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NEWS 11/18/15 9:16am

Fondren south to reopen by Thanksgiving

Minor setbacks during renovations to Fondren Library’s south reading room pushed its expected completion date to Nov. 23, according to Vice Provost and university librarian Sara Lowman. The renovations were originally expected to be completed over midterm recess.The south reading room has been closed since May for renovations aimed at creating a study space that is more representative of what students want, Lowman said. According to Lowman, the completion was postponed due to delays in carpet and furniture delivery. “[Students] wanted more comfortable furniture, better lighting, better window coverings, not necessarily just technology and different types of seating,” Lowman said. “A lot of time has been spent trying to figure out how to best use our resources to support how students want the library to function.”The GIS/Data Center began studying where students prefer to study in Fondren Library in response to feedback that students were having difficulties locating places to study. It counted the number of students every hour and mapped the usage of almost every study space, according to Lowman.The library staff used this information to determine where students like to study and what furniture they prefer. According to Lowman, the staff’s goal was to provide for the possible needs of students in a range of situations.“We try to provide a wide variety of seating arrangements to reflect how you may want to sit in a lounge chair when you’re reading a book, or you may want to have a study room or a two-person carrel,” Lowman said. “We’ve tried to update the library spaces to reflect the current study experience that students have.”Duncan College freshman Sam Boyle said she thought the renovations will be a positive addition to the library’s existing study spaces.“[The south reading room] is kind of out of the way, and I’m usually in the library at night, so I haven’t really noticed it being worked on,” Boyle said. “But it’ll be great to have more large tables for group work on the first floor.”Lowman said she hopes that the newly renovated south reading room will become popular among students.“At night, students tend to study on the first floor. I think it feels busier and more active, and probably a little safer,” Lowman said. “So I predict that this area is going to be very popular for studying.”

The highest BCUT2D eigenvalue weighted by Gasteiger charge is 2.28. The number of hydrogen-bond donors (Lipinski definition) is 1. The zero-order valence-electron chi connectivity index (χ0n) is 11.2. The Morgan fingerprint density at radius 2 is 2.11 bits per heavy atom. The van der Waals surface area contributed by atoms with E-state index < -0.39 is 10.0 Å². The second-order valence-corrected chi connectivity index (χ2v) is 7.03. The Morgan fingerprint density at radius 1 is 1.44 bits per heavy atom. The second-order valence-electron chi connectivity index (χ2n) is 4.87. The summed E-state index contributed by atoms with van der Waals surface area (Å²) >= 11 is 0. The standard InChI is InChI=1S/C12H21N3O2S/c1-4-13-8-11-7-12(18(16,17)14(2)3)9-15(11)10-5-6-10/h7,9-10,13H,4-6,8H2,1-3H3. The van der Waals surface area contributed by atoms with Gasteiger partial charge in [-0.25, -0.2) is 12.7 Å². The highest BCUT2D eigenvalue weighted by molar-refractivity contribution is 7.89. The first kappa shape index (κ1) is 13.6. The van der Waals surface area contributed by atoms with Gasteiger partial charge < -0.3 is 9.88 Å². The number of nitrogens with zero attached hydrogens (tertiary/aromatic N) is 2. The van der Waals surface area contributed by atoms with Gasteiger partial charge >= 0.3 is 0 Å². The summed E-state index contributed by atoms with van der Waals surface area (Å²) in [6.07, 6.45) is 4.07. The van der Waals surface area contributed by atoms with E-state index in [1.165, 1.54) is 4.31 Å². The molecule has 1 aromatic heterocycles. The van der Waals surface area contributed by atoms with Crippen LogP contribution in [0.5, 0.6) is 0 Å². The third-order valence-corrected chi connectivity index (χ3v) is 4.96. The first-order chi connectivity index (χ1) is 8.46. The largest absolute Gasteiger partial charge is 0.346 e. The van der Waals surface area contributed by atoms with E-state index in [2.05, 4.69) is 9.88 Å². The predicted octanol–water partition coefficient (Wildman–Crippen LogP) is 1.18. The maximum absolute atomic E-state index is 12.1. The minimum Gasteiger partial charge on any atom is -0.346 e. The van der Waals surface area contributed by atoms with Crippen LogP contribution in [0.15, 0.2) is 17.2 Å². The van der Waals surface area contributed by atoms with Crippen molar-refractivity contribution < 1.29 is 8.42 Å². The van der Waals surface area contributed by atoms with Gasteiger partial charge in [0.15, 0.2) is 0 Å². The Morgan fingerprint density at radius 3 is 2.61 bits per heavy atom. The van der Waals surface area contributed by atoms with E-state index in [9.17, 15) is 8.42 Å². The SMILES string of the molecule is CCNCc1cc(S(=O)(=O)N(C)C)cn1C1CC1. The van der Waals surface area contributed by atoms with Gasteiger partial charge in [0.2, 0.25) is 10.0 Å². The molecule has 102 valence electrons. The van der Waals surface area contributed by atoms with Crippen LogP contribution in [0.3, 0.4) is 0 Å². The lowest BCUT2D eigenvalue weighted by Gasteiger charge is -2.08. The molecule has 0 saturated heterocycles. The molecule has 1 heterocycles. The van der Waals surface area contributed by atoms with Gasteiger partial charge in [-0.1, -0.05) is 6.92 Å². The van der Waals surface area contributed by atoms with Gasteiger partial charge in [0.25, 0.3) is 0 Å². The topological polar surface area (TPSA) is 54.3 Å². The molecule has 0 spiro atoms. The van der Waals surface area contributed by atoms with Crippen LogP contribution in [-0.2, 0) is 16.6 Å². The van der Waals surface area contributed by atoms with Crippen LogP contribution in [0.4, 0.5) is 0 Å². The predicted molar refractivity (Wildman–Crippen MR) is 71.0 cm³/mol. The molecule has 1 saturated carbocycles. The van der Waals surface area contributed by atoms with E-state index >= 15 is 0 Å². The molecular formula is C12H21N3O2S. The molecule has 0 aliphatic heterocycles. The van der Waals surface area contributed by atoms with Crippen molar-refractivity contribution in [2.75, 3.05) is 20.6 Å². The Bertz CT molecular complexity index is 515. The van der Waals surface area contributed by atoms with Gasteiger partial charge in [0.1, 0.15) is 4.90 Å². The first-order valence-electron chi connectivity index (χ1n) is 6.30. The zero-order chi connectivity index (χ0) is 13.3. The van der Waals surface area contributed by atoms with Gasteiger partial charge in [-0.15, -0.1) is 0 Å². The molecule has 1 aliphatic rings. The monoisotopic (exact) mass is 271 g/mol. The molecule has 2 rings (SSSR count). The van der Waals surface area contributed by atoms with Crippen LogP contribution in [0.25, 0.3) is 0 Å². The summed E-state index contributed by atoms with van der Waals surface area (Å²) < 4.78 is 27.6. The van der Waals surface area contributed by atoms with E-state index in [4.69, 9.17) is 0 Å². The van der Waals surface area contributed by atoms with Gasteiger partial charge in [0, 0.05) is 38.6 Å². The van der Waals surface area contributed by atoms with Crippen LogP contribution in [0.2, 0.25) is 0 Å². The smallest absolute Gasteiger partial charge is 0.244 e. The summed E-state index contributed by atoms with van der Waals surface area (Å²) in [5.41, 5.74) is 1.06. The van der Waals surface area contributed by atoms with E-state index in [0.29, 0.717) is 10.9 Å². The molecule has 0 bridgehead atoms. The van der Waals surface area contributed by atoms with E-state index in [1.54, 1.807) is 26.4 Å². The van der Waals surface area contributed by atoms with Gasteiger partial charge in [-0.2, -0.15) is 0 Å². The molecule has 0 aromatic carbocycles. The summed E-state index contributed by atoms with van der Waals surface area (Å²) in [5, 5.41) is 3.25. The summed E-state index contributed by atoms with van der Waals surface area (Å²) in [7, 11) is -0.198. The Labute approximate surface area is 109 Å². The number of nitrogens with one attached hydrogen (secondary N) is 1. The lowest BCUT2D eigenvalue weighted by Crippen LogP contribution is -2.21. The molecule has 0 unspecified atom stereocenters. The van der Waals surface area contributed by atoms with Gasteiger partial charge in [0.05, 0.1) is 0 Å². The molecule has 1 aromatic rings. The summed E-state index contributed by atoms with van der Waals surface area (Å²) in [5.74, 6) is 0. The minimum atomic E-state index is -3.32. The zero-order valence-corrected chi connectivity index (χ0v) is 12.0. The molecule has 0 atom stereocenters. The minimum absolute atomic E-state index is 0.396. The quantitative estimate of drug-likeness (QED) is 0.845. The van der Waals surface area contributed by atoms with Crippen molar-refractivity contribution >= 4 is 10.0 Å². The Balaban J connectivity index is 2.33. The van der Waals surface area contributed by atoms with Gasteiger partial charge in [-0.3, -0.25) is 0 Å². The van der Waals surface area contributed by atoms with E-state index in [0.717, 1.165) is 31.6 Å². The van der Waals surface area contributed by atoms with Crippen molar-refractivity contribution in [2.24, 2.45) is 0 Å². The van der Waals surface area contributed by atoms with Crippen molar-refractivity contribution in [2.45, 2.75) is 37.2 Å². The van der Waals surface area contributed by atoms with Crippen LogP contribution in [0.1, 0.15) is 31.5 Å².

NEWS 11/18/15 9:15am

Decision nears on campus carry

President Leebron will decide by Thanksgiving whether to allow licensed handgun owners to carry concealed weapons on Rice University campus based on feedback from Rice community members, according to Rebecca Sanchez, a member of the Staff Advisory Committee.Earlier this semester, a student task force was founded by the Student Association to address the Texas Senate’s campus carry bill, Senate Bill 11. S.B. 11, which was passed last June, will allow campus carry with the exception of colleges that legally opt out after consulting their students and staff.The student task force collected feedback through an online survey where Rice students were able to vote “for” or “against” allowing concealed carry on campus. The student survey closed Sunday evening.Lovett College President Griffin Thomas explained that the constituent groups will report their feedback to the campus-wide working group. The group will then communicate the input to President Leebron, who will make a decision. The closure of the survey representing undergraduates, in addition to the closure of three other surveys representing graduate students, faculty and staff respectively, marks the end of Rice’s legally required discussion period of campus carry. According to Sanchez, all feedback will be processed and analyzed by Nov. 20. Thomas, a junior, explained that the task force was formed after Rice’s General Counsel attended a meeting of residential college masters and presidents earlier in the semester to discuss how best to assess student feedback on S.B. 11. This initial conversation ultimately led to the SA passing a bill to create the task force.Hanszen College New Student Representative Nikolas Liebster described the selection process that led to his joining the taskforce. He volunteered to join at one of Hanszen’s weekly college government meetings when the position opened.“Individuals were chosen by presidents of the colleges and we had one representative from each college other than Will Rice,” Liebster said. “We sent the survey to the SA senator of Will Rice and he then distributed it because Will Rice was otherwise not represented.” Thomas voiced appreciation for the administration’s efforts to foster conversation on campus around S.B. 11. “Personally, I am glad Rice is taking these steps to discuss Senate Bill 11 as the safety of our campus is paramount,” Thomas said. “If nothing else, it raises the level of public debate around an issue that is not generally discussed.” Liebster said the task force has worked to remain unbiased.“We’re being as transparent as we can,” Liebster said. “We know that this is a very divisive issue and that people have strong opinions on it so we want to make sure that people feel like they have the opportunity to be heard.” 


NEWS 11/18/15 9:13am

SB#4 passes, moves to Faculty Senate